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Date: -- (:)
From: Martin Jambon <martin_jambon@e...>
Subject: Re: [Caml-list] Thread safe Str
On 12 Jan 2005, skaller wrote:

> On Wed, 2005-01-12 at 07:53, Martin Jambon wrote:
> > On 11 Jan 2005, skaller wrote:
>
> > > See the ulex package for a model. The problem with micmatch
> > > is precisely that it does use Str.
> >
> > It uses either Str or PCRE.
>
> > You can also integrate ulex by yourself if it is possible.
>
> I'm not sure .. ulex doesn't use NFA's does it?
> AFIAK it doesn't support captures.
>
> The problem with micmatch is that it probably doesn't do what
> can be done with a system supported in the core language,
> linear matching over all cases. Felix does do it: in this code
>
> regmatch .. with
> | re1 => ..
> | re2 => ..
> | re3 =>..
> endmatch
>
> the input characters (from ...) are read exactly once,
> not only is there no backtracking, since a DFA is used,
> but it isn't a sequence of comparisons (it's a DFA based
> tokeniser, the token selecting the RHS expression).
>
> I would guess micmatch does not support that, although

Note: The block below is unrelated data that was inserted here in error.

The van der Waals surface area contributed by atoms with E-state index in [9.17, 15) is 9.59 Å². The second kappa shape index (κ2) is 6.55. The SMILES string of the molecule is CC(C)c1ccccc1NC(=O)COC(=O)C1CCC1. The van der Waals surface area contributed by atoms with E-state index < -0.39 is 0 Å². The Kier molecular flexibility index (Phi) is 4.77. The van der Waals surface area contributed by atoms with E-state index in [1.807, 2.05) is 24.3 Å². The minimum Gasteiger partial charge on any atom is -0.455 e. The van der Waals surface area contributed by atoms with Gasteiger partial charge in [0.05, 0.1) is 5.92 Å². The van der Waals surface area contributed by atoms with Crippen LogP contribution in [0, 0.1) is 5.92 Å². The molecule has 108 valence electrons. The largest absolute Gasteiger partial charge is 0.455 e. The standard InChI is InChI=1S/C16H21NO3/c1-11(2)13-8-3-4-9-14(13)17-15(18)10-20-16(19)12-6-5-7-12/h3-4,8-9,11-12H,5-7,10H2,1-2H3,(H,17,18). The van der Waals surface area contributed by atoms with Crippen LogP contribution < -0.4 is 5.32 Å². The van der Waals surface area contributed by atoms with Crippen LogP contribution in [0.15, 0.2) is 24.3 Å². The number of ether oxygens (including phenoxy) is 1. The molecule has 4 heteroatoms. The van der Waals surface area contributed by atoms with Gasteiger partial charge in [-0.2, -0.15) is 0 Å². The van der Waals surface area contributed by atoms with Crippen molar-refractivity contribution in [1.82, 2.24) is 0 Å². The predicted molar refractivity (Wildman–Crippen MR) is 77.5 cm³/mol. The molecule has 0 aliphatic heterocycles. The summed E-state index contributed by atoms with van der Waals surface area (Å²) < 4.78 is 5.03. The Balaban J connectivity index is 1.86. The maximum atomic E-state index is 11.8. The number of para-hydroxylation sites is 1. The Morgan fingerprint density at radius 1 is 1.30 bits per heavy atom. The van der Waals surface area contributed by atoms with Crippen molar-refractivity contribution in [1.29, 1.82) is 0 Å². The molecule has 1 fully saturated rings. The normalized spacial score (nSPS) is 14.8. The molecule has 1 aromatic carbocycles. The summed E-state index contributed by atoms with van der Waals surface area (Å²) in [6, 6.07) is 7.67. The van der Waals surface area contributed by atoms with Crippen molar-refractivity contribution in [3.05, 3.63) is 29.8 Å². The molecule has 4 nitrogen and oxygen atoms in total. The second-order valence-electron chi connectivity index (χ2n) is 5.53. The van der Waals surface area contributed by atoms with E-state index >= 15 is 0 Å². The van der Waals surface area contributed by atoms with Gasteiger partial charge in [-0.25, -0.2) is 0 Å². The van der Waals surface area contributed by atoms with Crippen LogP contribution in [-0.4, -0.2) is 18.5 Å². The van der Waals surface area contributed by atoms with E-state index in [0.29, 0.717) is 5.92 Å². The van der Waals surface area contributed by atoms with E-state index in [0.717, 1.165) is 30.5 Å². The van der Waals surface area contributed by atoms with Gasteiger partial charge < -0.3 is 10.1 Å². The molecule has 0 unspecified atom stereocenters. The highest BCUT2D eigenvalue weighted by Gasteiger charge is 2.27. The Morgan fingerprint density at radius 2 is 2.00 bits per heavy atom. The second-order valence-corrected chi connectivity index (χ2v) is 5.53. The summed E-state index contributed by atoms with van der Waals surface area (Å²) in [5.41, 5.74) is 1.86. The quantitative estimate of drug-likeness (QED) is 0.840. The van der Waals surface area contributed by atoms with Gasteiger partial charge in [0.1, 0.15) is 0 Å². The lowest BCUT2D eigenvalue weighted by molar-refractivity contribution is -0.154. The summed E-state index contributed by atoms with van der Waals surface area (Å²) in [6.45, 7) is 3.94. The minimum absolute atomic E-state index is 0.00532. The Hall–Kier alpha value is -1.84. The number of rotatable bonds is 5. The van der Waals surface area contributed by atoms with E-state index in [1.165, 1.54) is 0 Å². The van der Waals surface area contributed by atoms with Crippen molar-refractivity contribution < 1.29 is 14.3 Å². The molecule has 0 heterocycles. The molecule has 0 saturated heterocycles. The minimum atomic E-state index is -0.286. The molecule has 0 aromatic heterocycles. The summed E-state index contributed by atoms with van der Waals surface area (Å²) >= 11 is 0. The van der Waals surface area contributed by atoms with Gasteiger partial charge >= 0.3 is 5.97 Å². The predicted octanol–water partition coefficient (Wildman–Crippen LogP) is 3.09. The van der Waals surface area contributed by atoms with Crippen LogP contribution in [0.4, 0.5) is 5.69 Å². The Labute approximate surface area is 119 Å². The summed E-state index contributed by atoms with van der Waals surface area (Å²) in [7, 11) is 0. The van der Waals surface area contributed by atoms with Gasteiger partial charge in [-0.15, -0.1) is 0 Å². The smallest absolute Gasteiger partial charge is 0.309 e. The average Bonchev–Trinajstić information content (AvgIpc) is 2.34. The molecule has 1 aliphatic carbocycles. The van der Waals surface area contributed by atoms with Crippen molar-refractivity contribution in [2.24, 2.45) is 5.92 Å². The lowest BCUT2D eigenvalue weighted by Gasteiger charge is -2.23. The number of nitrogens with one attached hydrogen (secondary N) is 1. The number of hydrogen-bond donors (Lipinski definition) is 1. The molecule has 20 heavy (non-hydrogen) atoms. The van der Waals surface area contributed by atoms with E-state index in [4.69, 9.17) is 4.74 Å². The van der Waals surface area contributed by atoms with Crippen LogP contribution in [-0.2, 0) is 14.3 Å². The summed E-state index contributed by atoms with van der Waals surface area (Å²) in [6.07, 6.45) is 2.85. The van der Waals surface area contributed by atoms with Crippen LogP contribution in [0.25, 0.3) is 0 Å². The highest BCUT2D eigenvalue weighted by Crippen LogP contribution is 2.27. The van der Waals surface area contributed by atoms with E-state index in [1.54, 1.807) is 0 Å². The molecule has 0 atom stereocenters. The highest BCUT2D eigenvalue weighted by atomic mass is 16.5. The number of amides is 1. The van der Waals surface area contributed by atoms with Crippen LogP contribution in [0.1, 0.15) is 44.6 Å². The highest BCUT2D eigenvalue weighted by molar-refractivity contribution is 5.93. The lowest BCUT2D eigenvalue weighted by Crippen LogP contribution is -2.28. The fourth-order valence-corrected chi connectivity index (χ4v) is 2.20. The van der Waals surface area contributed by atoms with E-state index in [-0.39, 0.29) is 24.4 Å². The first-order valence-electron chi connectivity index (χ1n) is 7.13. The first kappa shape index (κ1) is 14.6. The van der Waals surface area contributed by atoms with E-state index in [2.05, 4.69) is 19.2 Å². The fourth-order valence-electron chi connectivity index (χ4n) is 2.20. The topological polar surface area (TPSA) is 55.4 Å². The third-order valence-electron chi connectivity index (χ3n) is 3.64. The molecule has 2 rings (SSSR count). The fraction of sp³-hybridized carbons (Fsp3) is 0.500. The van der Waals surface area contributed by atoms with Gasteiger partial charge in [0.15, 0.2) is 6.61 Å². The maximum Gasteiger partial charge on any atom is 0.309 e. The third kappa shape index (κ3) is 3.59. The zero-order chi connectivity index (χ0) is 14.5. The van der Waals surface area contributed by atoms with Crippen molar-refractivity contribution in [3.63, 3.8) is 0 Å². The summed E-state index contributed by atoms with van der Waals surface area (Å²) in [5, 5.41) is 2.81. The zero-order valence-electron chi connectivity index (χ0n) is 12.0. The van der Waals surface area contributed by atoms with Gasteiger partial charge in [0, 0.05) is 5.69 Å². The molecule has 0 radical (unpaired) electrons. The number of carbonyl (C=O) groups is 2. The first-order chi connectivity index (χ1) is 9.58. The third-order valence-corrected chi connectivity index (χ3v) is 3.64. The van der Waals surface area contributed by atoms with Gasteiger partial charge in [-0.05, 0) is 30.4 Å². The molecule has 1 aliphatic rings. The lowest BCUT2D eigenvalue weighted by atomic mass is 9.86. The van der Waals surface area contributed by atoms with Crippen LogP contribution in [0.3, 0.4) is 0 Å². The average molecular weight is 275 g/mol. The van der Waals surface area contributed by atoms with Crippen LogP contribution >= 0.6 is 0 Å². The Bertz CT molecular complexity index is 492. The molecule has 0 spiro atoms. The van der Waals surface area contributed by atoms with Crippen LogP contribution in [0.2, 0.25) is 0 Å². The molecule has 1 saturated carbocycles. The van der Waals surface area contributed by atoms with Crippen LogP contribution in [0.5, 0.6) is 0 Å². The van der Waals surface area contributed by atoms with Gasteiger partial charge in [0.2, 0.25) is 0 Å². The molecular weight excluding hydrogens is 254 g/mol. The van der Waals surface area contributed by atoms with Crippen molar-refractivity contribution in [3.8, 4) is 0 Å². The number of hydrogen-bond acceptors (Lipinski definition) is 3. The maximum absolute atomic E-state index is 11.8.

> it probably could.

Sorry, I don't know the details of what can be done with DFA or NFA.
The idea of micmatch is to be compatible with the behavior of the regular
match...with, which allows us to mix both forms of pattern matching
(returning the first match, not the longest match).

The following returns `Case1:
match "abcde", 1 with
   RE "abc", 1 -> `Case1
 | RE "abcd", _ -> `Case2

And the following simplified code still returns `Case1:
match "abcde" with
   RE "abc" -> `Case1
 | RE "abcd" -> `Case2

And similarly this returns "abc":
match "abcde" with
   RE ("abc" | "abcd" as x) -> x



I could implement the following syntax:
match subj with
  RE (re1 as x1 => `Case1 x1 as y) | (re2 as x2 => `Case2 x2 as y) -> y

And the simplified forms:
match subj with
  RE (re1 => `Case1 as y) | (re2 => `Case2 as y) -> y

match subj with
  RE (re1 => f1 ()) | (re2 => f2 ()) -> ()

We could then do sophisticated things like that:
match subj with
    RE ... ((re1 => f1 ()) | (re2 => raise Try_next_please)) ...  -> ...
  | ... (* next *) -> ...

but I don't know if these additions would be a good thing.


Martin

--
Martin Jambon, PhD
Researcher in Structural Bioinformatics since the 20th Century
The Burnham Institute http://www.burnham.org
San Diego, California